Dr Judith Marsham was growing old. Or at least it seemed that way. She could no longer concentrate, even on small things.
Like when she touched her keyboard. (Judith was old-fashioned enough still to have a keyboard.) She had a momentary image of her finger coming down on all the keys, and on other places too, before settling on the key she had in mind. Multiple versions of reality fanned out before collapsing into one. It was most disconcerting.
One morning she shared the problem with her husband Herbert.
“Like just now,” she said, putting down the milk jug. “I wanted to pour milk into my tea. But I saw myself pouring into my cup, your cup, and other places as well, all at once.”
“Oh dear.” Herbert looked up, his oval face anxious. “I’m sure it’s just fatigue,” he said consolingly, “you’ve been working so hard.”
This was true. Judith was a professor at the state university, and her students were just completing their exams — always a stressful time for her. She sighed.
Her husband suddenly leapt up. “Let me do it,” he urged. “I’ll pour. Don’t you lift a finger!” He fussed about with the breakfast things.
Judith told herself she was fortunate to have an understanding husband. Although if he were a little less eager, it would be even more fortunate.
“I can’t keep up with the pace of modern life,” Judith confided the following day to her colleague, Professor Ann Potter. The two women were sitting in the English faculty common room, marking their exam scripts.
Her colleague looked up. “You think life in the past was better?”
Judith put down her pen. (She was old-fashioned enough still to have a pen.) “I know it was. There are too many things thrown at us nowadays. Just look at your clothes.”
Ann looked down at her clothes, which were alerting her to subtle changes in temperature, and to her portable, which was almost rising from the table in its anxiety to be heard. “You want to try an earlier time?”
Judith coloured. “It’s too expensive. Herbert would never agree…”
“He should be able to get it cut price. A retirement treat, perhaps?”
To change the subject, Judith confided her queer sensation of multiplicity. “Just now, when I picked up my pen, I had the distinct feeling that I was reaching out for many things. And only when my fingers closed on the pen did it become the pen.”
Her colleague nodded sympathetically. One had to expect that sort of thing at their age.
Herbert had asked to see his boss urgently. This gentleman, the Head of Time Corporation, was a busy man, but he was always ready to make time for his staff. (He had a heavy sense of humour). And Herbert was an exemplary staff member. Loyal and innovative, Herbert had turned around their time machine division. So the Head was ready to listen.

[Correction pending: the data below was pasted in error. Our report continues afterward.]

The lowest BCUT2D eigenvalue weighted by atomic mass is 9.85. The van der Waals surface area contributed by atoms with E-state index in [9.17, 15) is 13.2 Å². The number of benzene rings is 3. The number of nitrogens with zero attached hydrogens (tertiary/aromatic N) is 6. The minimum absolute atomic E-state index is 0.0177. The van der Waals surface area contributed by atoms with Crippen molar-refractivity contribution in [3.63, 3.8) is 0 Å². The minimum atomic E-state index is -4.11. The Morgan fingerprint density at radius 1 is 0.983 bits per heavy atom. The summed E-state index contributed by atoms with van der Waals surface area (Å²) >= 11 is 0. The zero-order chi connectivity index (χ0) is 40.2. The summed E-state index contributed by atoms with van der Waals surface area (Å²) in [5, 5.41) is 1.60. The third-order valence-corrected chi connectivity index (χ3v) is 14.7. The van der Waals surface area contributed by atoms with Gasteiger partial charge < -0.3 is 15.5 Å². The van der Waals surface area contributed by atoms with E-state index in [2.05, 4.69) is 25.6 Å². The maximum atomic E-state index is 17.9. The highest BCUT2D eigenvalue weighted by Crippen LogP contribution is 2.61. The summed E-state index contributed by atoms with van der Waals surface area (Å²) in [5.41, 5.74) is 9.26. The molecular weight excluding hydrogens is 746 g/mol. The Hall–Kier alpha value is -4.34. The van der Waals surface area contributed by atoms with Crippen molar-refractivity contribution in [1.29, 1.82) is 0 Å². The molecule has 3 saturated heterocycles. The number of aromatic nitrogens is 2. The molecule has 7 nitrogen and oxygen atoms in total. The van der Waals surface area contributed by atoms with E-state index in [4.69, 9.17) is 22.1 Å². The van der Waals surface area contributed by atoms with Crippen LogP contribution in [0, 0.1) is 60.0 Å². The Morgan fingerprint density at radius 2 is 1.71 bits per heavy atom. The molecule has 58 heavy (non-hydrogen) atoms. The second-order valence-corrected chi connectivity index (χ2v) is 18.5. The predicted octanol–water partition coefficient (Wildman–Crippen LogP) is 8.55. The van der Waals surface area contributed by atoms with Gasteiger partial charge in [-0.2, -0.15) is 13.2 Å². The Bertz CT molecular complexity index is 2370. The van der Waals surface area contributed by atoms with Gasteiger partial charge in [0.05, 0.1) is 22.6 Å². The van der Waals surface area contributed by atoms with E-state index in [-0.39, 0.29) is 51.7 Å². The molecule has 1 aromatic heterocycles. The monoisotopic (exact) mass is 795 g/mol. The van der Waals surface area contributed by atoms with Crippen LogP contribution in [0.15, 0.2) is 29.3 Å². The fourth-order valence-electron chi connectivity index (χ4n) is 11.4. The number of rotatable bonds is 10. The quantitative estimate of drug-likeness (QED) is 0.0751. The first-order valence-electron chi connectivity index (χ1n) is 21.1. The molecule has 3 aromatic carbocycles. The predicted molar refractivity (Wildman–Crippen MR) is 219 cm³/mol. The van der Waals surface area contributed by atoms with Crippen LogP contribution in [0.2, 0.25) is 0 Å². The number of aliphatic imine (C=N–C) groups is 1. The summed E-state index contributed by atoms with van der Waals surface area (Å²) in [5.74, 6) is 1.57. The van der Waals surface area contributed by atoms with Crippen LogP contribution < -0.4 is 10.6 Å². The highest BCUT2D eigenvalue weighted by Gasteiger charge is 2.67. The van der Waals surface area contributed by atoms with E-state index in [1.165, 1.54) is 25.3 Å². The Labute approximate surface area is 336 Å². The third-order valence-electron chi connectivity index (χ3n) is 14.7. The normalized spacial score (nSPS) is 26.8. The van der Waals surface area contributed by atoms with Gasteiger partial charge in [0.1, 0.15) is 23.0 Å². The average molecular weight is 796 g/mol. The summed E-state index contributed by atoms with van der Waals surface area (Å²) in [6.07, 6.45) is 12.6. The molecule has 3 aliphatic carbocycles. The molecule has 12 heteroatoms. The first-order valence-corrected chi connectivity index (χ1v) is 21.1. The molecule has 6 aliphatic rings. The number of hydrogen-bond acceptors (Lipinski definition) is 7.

But what Herbert had to say was disturbing.
“You mean,” the Head broke in, “that your wife…?”
Herbert nodded miserably. “She doesn’t know it, but she’s detecting the alternative time streams we’ve been creating for our clients.” He coughed, and looked down at his shoes — which were at that moment alerting him to the overheating of the room.
The Head whistled, oblivious to the signals he was receiving from his shoes — and indeed, from the far wall, which was replaying clips of celebrities returning from their time trips. “You didn’t expect that. A woman’s sixth sense, eh?”
“Yes. We thought we had the ideal way to avoid time travel paradoxes — allowing the past to change and yet the present to remain the same.” He laughed bitterly. “It seemed marvellously simple, until… until…”
The Head looked at Herbert. “Until Dr Judith Marsham came along, with her sixth sense.”
Herbert sighed. “Yes. In a way, it’s amazing — she’s a remarkable woman. But it’s embarrassing. And it will get worse. There’s all our future clients to think of.” He squirmed in his seat.
The Head nodded. “Yes, it is embarrassing.” He looked Herbert in the eye.
Herbert swallowed. “I’m sure we can sort it out — recalibrate the spatial plane. But we need time.”
There was a pause. “Time is what we do,” the Head reminded him gently.
“I know, I know.” Herbert grimaced.
“Very good, very good,” the Head said approvingly. Herbert was a reliable member of staff. He got up and showed Herbert to the door.
The exam season was over, and Judith was allowing herself the luxury of a drink with Ann. She ignored the array of images that sprang to her senses every moment, and tried to focus on the heady sensation of the wine.
And she had some news.
“I wouldn’t have believed it of Herbert,” she said, “but he’s actually done it!”
“My, my!” Ann exclaimed approvingly. “What an understanding man!”
Yes, Herbert was understanding, Judith had to admit that. “He’s sending me back a hundred years. It’s more than I really wanted, but they had meds by then — and the main thing is, there were no portables. I’ll bury myself in some regional college, and just read books.”
“How marvellous!” Ann exclaimed again. “And he will join you?”
Judith hadn’t thought of that. “I suppose so,” she sighed. “It should be our retirement treat.”
“Or perhaps he can be in a side pocket somewhere, available if you need him,” Ann mused.
As Judith took a sip, a dozen wine glasses coalesced into one. Their oval shape reminded her somehow of Herbert’s head — and the thought of twelve Herberts at one time was disconcerting.
Of course, if it were the other way around…
Matthew Harrison is a writer and researcher living in Hong Kong. His published works include Queen’s Road Central and Other Stories and Benjamin Bunce.